Ancient Spanish women used their teeth for textile work, study says
- Scientists analysed fossilised teeth of 106 individuals buried in southern Spain
- Marks on dental records of females show they used their teeth to make textiles
- Certain jobs were reserved exclusively for women during Spanish Bronze Age
- Female-dominated jobs included production of hand-crafted threads and metals
Some textile-related work tasks were only carried out by women during the Bronze Age (1900-1600 BC) in southern Spain, a new study of dental records shows.
Researchers analysed fossilised teeth of 106 individuals buried in Granada, southern Spain, who were part of the ancient ‘Argaric’ culture 4,000 years ago.
Women workers used their front teeth – incisors and canines – to perform tasks that involved biting into threads and cords, they found.
The specific dental wear features, including notches, flakes and grooves on the enamel, resulted from the manipulation of plant and animal fibres used to produce textiles and baskets.
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While the talents of the Argaric culture have previously been documented, a link between these activities and the gender of the creators of these textiles has not been established until now.
‘One of the most important conclusions of this new study is that double labour specialisation existed already by the end of the Bronze Age,’ said study author Dr Marina Lozano at the Institut Català de Paleoecologia Humana i Evolució Social (IPHES) in Tarragona, Spain.
‘It indicates that a single, small group of people was dedicating themselves to handcrafts related to the production of threads and textile manufacture and that, furthermore, these activities were carried out exclusively by women.’
The Argaric culture, named after the site El Argar near the town of Antas, developed in the southeastern part of the Iberian Peninsula – the landmass of modern day Spain and Portugal – during the Early Bronze Age between 2,200 and 1,550 BC.
It was a complex society, with social differentiation based on gender, age and specialisation in the manufacture of craftwork made from ceramics, textiles and metals.
Early settlers quickly learnt how to forge weapons out of bronze, giving them an advantage over neighbouring tribes.
For this study, the dental remains of 106 Argaric individuals buried in the Castellón Alto site in Granada, Spain, were analysed – 46 of whom were men and 39 women.
‘The others were either children or adults where we were unable identify their sex because they were badly preserved,’ said Dr Lozano.
The team used a scanning electron microscope to identify non-masticatory dental wear at a Bronze Age site – in other words, wear not induced by chewing food.
Scanning electron microscopes (SEM) use a focused beam of high-energy electrons to generate a variety of signals at the surface of solid specimens.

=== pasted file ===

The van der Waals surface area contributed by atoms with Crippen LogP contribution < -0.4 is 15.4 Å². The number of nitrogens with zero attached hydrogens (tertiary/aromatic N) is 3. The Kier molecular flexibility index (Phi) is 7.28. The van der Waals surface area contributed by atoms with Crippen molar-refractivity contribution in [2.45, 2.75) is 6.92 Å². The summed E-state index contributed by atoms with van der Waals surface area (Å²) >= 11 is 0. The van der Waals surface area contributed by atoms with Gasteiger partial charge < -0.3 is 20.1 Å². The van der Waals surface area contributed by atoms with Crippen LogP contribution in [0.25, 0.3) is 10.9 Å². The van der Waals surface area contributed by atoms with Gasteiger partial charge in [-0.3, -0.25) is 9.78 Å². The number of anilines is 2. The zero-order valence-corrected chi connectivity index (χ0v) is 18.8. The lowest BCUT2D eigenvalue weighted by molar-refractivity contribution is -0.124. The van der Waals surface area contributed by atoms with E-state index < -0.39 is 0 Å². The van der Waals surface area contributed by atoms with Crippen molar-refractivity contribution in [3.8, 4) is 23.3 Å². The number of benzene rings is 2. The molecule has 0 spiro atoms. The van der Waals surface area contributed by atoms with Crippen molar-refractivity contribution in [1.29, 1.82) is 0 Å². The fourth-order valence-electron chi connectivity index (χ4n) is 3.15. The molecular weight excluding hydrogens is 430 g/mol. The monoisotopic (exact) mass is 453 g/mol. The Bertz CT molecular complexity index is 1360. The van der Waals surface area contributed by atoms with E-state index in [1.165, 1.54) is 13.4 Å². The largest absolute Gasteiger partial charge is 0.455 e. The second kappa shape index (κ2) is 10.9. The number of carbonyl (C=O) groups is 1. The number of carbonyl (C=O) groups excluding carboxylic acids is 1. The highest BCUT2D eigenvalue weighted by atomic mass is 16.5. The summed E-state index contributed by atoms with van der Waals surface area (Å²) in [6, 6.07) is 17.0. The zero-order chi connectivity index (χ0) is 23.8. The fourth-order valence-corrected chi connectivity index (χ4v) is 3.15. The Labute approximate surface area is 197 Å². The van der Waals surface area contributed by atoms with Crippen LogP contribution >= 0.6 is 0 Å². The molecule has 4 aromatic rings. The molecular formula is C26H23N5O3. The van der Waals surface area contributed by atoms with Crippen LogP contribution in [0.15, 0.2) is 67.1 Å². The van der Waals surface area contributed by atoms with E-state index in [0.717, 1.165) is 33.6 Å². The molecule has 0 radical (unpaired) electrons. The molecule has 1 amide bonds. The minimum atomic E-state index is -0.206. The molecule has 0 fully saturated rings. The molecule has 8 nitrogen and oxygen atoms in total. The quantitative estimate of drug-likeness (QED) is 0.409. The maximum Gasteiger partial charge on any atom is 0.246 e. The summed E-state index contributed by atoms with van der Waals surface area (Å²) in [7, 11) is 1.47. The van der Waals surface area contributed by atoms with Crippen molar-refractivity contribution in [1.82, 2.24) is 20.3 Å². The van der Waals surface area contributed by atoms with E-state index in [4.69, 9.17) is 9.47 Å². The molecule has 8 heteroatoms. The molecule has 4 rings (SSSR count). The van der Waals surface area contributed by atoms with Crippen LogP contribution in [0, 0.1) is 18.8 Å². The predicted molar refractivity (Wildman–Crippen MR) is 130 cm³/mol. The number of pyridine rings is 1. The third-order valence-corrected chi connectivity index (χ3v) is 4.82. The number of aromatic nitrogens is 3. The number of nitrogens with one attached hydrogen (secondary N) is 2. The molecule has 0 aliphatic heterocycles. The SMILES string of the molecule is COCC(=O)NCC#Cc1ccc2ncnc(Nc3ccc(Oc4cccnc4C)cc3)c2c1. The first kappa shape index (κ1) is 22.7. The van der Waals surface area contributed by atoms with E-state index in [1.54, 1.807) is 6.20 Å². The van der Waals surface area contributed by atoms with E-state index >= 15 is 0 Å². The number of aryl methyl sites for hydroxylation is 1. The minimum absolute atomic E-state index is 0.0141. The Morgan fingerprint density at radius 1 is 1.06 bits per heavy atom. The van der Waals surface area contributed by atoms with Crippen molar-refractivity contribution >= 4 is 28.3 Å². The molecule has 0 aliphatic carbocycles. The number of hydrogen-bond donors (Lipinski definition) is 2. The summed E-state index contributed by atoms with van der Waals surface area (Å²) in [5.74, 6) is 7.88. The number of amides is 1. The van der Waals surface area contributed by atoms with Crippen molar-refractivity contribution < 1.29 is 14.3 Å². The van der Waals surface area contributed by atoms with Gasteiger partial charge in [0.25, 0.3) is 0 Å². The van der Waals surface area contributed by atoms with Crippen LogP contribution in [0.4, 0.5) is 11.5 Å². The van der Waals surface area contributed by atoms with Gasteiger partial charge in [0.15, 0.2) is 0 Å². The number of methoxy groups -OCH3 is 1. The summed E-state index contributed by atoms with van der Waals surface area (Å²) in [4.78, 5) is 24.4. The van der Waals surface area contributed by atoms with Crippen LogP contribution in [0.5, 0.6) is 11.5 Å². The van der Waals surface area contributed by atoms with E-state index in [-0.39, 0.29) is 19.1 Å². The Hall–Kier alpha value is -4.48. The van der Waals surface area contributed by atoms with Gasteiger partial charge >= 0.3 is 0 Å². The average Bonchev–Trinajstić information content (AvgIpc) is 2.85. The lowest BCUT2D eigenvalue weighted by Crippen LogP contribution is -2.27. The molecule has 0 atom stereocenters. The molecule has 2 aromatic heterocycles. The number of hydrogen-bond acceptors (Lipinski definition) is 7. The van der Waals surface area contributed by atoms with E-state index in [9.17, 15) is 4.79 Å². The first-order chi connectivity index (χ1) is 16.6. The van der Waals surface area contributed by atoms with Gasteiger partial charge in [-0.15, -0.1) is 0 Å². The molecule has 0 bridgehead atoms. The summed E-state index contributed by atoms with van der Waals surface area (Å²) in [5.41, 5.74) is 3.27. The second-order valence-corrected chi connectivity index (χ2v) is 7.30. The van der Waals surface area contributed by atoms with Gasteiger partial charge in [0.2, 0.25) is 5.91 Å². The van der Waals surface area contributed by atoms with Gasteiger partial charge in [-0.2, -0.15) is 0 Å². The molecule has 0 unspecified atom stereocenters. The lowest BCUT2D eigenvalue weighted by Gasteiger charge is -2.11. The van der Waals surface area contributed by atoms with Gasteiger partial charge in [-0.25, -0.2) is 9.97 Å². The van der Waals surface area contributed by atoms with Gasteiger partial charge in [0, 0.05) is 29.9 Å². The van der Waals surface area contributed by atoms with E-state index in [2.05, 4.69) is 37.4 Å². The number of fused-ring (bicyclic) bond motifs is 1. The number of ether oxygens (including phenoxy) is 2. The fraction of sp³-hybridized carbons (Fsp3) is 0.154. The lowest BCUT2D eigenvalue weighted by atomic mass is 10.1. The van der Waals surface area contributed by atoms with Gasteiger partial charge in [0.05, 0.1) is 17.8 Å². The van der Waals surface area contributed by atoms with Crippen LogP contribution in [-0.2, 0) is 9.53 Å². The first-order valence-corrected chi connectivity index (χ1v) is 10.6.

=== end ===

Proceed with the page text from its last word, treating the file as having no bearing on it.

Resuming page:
The technique revealed specific dental wear features, including notches, flakes and occlusal and interproximal grooves on the dental enamel, that were suggestive of plant and animal fibres.
Occlusal and interproximal grooves – those on the top and between teeth, respectively – originated from pulling and dragging flexible materials across tooth surfaces, as an extra hand in the weaving process.
In the case of occlusal grooves, the items were held between upper and lower teeth, whereas the materials were pulled around the neck of the teeth, close to the gum, in the case of interproximal grooves.
A small number of Argaric women likely specialised in handling thread from a young age, as the markings became more pronounced with age, the researchers also found.
‘The fact that this evidence was recorded in remains belonging to individuals of different ages, with more advanced wear as they get older, allows to infer that this specialisation began in their youth and that the same women continued performing these tasks throughout their lives,’ Dr Lozano said.
When exactly the sexual division of labour started is not certain, although it may be a relatively recent phenomenon, according to archaeological studies.
The findings shed light on lifestyle and complex social organisation of the El Argar culture and provide a better understanding of how teeth were used as tools during the Bronze Age.
The study has been published in Journal of Archaeological Science.
WHAT WAS EL ARGAR?
The El Argar civilisation ruled southern Spain between 2200 and 1550 BC.
The civilisation was a centre of activity in the Iberian Peninsula during the Bronze Age.
The settlement covers much of modern-day southeast Spain.
El Agar settlements can be characterised by large protected hill settlements and distinctive metal and pottery production.
The beginning of El Argar marked the introduction of news means of production and tools, including moulds, anvils and grooved hammers.
The end of the civilisation is disputed, but it could have been due to an economic collapse from a subsistence crisis caused by the over-exploitation of their surrounding environment.